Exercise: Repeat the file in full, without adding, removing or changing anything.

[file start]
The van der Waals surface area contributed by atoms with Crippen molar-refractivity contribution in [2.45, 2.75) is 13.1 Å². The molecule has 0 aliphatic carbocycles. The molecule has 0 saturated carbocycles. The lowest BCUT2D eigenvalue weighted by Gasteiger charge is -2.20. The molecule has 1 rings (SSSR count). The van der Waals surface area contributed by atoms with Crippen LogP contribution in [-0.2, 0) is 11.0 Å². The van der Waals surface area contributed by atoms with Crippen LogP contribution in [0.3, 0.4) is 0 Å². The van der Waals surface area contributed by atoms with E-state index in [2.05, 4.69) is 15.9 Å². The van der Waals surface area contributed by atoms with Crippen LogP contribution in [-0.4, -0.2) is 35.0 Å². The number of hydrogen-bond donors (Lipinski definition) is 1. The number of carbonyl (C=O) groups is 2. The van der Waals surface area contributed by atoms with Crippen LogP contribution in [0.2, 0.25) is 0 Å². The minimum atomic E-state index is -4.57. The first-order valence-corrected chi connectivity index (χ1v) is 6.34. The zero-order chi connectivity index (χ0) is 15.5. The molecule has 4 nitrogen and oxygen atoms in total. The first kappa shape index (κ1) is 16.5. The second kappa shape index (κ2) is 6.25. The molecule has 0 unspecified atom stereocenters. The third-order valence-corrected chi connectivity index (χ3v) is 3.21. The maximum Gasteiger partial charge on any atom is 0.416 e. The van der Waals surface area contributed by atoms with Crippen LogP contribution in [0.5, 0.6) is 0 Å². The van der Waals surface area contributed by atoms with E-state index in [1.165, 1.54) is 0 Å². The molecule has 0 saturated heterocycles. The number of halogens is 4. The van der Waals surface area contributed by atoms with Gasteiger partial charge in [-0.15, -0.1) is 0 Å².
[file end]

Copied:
The van der Waals surface area contributed by atoms with Crippen molar-refractivity contribution in [2.45, 2.75) is 13.1 Å². The molecule has 0 aliphatic carbocycles. The molecule has 0 saturated carbocycles. The lowest BCUT2D eigenvalue weighted by Gasteiger charge is -2.20. The molecule has 1 rings (SSSR count). The van der Waals surface area contributed by atoms with Crippen LogP contribution in [-0.2, 0) is 11.0 Å². The van der Waals surface area contributed by atoms with Crippen LogP contribution in [0.3, 0.4) is 0 Å². The van der Waals surface area contributed by atoms with E-state index in [2.05, 4.69) is 15.9 Å². The van der Waals surface area contributed by atoms with Crippen LogP contribution in [-0.4, -0.2) is 35.0 Å². The number of hydrogen-bond donors (Lipinski definition) is 1. The number of carbonyl (C=O) groups is 2. The van der Waals surface area contributed by atoms with Crippen LogP contribution in [0.2, 0.25) is 0 Å². The minimum atomic E-state index is -4.57. The first-order valence-corrected chi connectivity index (χ1v) is 6.34. The zero-order chi connectivity index (χ0) is 15.5. The molecule has 4 nitrogen and oxygen atoms in total. The first kappa shape index (κ1) is 16.5. The second kappa shape index (κ2) is 6.25. The molecule has 0 unspecified atom stereocenters. The third-order valence-corrected chi connectivity index (χ3v) is 3.21. The maximum Gasteiger partial charge on any atom is 0.416 e. The van der Waals surface area contributed by atoms with Crippen LogP contribution in [0.5, 0.6) is 0 Å². The van der Waals surface area contributed by atoms with E-state index in [1.165, 1.54) is 0 Å². The molecule has 0 saturated heterocycles. The number of halogens is 4. The van der Waals surface area contributed by atoms with Gasteiger partial charge in [-0.15, -0.1) is 0 Å².